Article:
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PI Welcomes New Fellow: Steven Lagan

By Performance Institute
July 26, 2021

Steven brings a new perspective and skillset on operational research and quality improvement to the team. 

(Washington D.C) We are thrilled to welcome Steven Lagan as a new fellow at The Performance Institute. Steve joins PI with over 8 years of experience in operational research at the US Army. 

Steven holds a BA in Operations Research from the United States Military Academy as well as a Master's degree in Operations Research from the Florida Institute of Technology and is a certified quality process analyst, lean six sigma black belt, and quality improvement associate.

Why did you join The Performance Institute?

 
The Performance Institute is well-known in public sector agencies for its high-quality, proven training in organizational performance management.  When it became clear in my doctoral studies that logic modeling was going to play a central role in my dissertation, I went to the experts, PI.  The instruction was excellent, and I was able to immediately apply what I learned to vocational and academic work.  And just as importantly, I met amazing people along the way -- not just PI's instructors but my peers in each class who brought with them so much expertise and experience.  I wanted to connect with this incredible community of public servants, so I got involved -- not just as a student and practitioner but also as a presenter at the Government Performance Summit.  When PI invited me to join their team, I felt deeply honored.  I couldn't say 'no!'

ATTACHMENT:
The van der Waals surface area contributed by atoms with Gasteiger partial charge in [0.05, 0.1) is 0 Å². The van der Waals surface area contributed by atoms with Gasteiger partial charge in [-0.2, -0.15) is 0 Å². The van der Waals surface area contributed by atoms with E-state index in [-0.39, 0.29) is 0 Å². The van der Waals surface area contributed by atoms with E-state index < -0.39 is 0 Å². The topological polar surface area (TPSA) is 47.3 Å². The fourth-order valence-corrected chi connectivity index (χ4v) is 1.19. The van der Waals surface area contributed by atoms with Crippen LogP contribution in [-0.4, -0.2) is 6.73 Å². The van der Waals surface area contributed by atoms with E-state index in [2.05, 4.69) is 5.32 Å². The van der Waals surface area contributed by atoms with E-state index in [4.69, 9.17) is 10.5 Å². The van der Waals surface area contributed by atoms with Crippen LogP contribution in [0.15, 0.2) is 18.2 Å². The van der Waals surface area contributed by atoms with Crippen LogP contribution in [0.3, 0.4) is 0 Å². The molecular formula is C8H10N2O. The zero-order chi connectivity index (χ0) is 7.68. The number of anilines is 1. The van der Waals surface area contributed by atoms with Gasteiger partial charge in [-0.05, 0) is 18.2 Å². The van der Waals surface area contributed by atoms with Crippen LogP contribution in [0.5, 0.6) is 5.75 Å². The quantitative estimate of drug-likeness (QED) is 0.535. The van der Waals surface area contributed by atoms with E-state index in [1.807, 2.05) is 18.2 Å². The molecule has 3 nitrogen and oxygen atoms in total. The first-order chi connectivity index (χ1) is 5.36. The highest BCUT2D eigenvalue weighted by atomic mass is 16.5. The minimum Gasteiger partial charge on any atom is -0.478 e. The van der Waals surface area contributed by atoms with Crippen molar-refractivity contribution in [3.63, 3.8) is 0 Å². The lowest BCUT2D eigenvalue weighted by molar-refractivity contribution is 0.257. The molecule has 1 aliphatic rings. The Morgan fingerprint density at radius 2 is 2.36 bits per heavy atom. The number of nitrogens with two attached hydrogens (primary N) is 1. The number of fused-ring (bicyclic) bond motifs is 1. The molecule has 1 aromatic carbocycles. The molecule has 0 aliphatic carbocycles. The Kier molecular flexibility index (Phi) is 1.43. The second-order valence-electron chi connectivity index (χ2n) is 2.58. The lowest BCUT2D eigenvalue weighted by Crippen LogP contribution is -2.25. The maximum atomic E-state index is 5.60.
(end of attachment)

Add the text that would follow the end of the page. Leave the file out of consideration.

Is there anything you are particularly excited about?

 
I'm really excited to develop deeper relationships with performance management experts from state and local governments.  Most of my relational network is in the federal government, and I'm learning something new from them all of the time.  Thus, I have no doubt that developing deeper relationships with our state and local government performance management counterparts will deepen my understanding of this field -- revealing both commonalities and context-specific differences in how performance management is most effectively used as we serve our communities.
 

What do you hope to achieve with this new role?

 
I'm deeply interested in the behavioral dimension of organizational performance management.  Performance is about human behaviors, not just effective strategic planning and measurement practices.  Cognitive biases, individual and group motivations, and ethics all come into play.  The more we understand these psychological influences, the more we can harness positive effects, minimize the negatives, and ultimately, increase the likelihood that our efforts benefit everyone involved.  Simply put, I want to help the Performance Institute become known for its cutting-edge behavioral public administration research, applications, and instruction.  
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